Now it's liquid time. Pour in your tomatoes and let simmer for about 10 minutes, or until the chicken is already cooked. Now it's time to finish the sauce. Stir in your peanut butter a little bit at a time until you get a consistency that you like.
I'm not sure if this is more of an Asian-style or African-style dish. All I know is that it's awesome.
I think you could probably replace the peanut butter with another kind of nut butter here, too, if you wanted.
In Chile, it looks like there's a decent chance that the right may come to power for the first time since the days of Pinochet, under the leadership of billionaire Sebastian Pinera. It's unclear to me why the center-left Concertacion coalition would be voted out, given the high level of success they have enjoyed under its control and the high popularity of the departing President Bachelet, other than the fact that they simply ran a lackluster candidate in former President Eduardo Frei. Hopefully, this won't be similar to the 2000 US election, where a pretty successful governing center-left party is voted out for no particular reason by a non-threatening right candidate who proceeds to steer the country straight off a cliff.
In Ukraine, the candidate accused of chicanery by the pro-Western Orange Revolution in 2004, Viktor Yanukovych, seems poised for a victory over the now-much-less-heralded former heroine of that revolution (and hottest world leader), Prime Minister Yulia Tymoshenko. Current President and Orange Revolution figurehead Viktor Yushchenko had a very lackluster showing in the first round of votes and didn't even make it into the runoff. Most of the analysis I've read on this election suggests that the predictions of a drastic pro-Russia shift in Ukrainian foreign policy following a Yanukovych victory are probably overblown. For instance, one of the first things that he is expected to do is re-negotiate energy deals with the Kremlin that are seen as unfavorable to Ukraine. At the same time, Tymoshenko has recently made overtures to Russia on some issues.
15 January 2010
I had the opportunity to read “The Jungle Book” recently and there was a few short paragraphs at the very end of it that seemed very pertinent to the current conflict in Afghanistan. To set up the scene: Afghanistan’s Amir has come to the palace of India’s Viceroy to review his armed services. The Amir has brought one of his friends; a chief of one of his country’s many tribes. After watching thousands of men and animals march in unison, the chief inquired of one of the Indian officers how it was that the animals marched with the same precision as the men. The Indian officer responded:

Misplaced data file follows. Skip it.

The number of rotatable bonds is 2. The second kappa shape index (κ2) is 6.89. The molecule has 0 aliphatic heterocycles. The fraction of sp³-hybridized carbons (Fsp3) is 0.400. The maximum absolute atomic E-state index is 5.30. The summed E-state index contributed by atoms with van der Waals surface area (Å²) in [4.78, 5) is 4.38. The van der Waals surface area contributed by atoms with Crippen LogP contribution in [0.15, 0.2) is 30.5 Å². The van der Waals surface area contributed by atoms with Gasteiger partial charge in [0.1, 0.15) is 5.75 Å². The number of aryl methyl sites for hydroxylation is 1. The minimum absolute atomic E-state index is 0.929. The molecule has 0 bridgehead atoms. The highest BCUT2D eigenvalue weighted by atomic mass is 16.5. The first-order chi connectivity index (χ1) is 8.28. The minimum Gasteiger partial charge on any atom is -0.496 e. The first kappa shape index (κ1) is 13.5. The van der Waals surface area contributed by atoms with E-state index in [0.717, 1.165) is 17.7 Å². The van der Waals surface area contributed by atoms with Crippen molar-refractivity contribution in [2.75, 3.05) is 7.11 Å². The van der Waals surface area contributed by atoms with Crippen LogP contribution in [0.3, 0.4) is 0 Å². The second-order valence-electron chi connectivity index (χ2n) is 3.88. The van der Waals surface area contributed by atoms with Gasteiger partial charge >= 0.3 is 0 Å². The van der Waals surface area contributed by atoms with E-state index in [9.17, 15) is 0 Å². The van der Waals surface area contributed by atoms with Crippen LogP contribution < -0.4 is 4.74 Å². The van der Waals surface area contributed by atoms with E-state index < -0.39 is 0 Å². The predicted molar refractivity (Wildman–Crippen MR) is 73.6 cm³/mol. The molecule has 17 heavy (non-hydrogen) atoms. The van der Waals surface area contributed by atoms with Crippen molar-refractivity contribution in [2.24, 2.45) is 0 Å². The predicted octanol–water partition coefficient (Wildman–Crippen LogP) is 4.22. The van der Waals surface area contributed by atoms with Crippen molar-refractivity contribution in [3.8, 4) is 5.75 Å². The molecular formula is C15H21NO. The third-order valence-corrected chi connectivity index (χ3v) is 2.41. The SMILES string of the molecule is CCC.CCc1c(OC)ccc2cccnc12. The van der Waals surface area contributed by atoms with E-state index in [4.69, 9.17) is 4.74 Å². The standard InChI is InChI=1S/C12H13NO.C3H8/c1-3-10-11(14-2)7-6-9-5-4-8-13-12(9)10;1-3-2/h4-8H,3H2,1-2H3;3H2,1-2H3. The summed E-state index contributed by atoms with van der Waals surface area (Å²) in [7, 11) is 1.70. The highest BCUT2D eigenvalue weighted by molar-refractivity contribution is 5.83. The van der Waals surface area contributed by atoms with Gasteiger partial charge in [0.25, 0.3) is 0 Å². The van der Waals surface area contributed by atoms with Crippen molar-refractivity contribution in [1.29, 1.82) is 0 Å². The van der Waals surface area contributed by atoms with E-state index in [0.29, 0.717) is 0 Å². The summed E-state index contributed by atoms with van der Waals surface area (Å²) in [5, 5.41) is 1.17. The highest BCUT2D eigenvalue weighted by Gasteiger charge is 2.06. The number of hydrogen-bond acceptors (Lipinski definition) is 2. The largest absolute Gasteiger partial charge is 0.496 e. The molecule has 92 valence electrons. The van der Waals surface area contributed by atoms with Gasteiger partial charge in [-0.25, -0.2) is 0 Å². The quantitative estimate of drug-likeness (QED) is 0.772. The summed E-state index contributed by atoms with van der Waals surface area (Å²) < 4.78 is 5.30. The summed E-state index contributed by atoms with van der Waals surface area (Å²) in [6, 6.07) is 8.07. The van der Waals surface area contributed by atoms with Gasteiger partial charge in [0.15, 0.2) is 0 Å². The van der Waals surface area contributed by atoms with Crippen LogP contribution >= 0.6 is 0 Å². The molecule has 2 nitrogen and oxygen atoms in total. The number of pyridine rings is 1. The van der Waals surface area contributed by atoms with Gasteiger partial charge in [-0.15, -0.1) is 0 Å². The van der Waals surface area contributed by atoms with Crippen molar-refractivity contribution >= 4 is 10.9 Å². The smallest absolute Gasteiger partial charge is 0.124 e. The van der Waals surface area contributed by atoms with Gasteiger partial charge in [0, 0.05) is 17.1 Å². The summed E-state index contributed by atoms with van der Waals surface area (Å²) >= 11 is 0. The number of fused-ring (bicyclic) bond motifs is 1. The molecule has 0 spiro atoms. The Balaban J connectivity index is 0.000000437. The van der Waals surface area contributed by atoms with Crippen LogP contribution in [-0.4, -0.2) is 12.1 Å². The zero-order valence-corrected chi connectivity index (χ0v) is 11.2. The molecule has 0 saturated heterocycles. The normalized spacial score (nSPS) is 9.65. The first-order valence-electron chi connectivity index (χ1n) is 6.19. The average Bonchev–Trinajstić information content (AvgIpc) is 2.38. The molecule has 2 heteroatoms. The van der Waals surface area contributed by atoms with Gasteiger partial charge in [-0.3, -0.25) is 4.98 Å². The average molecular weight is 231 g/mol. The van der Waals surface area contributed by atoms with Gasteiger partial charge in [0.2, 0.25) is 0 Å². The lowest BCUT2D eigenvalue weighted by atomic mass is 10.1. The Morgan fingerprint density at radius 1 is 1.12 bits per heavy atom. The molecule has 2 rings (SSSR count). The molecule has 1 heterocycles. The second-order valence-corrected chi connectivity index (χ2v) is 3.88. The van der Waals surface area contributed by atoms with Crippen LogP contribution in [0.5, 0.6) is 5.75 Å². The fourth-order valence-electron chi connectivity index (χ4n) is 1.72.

"They obey, as the men do. Mule, horse, elephant, or bullock, he obeys his driver, and the driver his sergeant, and the sergeant his lieutenant, and the lieutenant his captain, and the captain his major, and the major his colonel, and the colonel his brigadier commanding three regiments, and the brigadier the general, who obeys the Viceroy, who is the servant of the Empress. Thus it is done."
"Would it were so in Afghanistan!" said the chief, "for there we obey only our own wills."
"And for that reason," said the native officer, twirling his mustache, "your Amir whom you do not obey must come here and take orders from our Viceroy."
My point is that I’m starting to doubt that US has the ability to create any type of stable central government in Afghanistan. I know that there are many ways in which US involvement in this country is different than the machinations of the British or the Russians, but Afghanistan itself has not really changed in all this time. Kipling wrote this in 1897, and Afghanistan’s central government still cannot get the recognition of all the tribes and factions. I’m starting to get convinced that the nation-state model just isn’t going to work. Even the Taliban, as brutal as they were, still could not keep control of the whole country. I don’t know what a solution in Afghanistan is going to look like, but I don’t think it’s going to look like a nation-state.
I was vaguely aware that there was a rightwing push against James Cameron's Avatar for its leftish political viewpoint, but this article describes it in more detail. It seems like pretty much every time the far right really gets its knickers in a twist over some movie it turns out to be an overwhelming success. Not so much with the movies that the right embraces.
For what it's worth, I haven't even seen Avatar yet, and I can't really get that excited about it. I would, I think, enjoy seeing it in IMAX, but we don't have one of those theaters here. I did watch Up in the Air and The Road recently. I would recommend the former, but not the latter. The Road was very well made and well acted, but I just can't bring myself to recommend it to anyone because of how soul-crushingly depressing it is. For some reason, I found it to be even more bleak than the novel.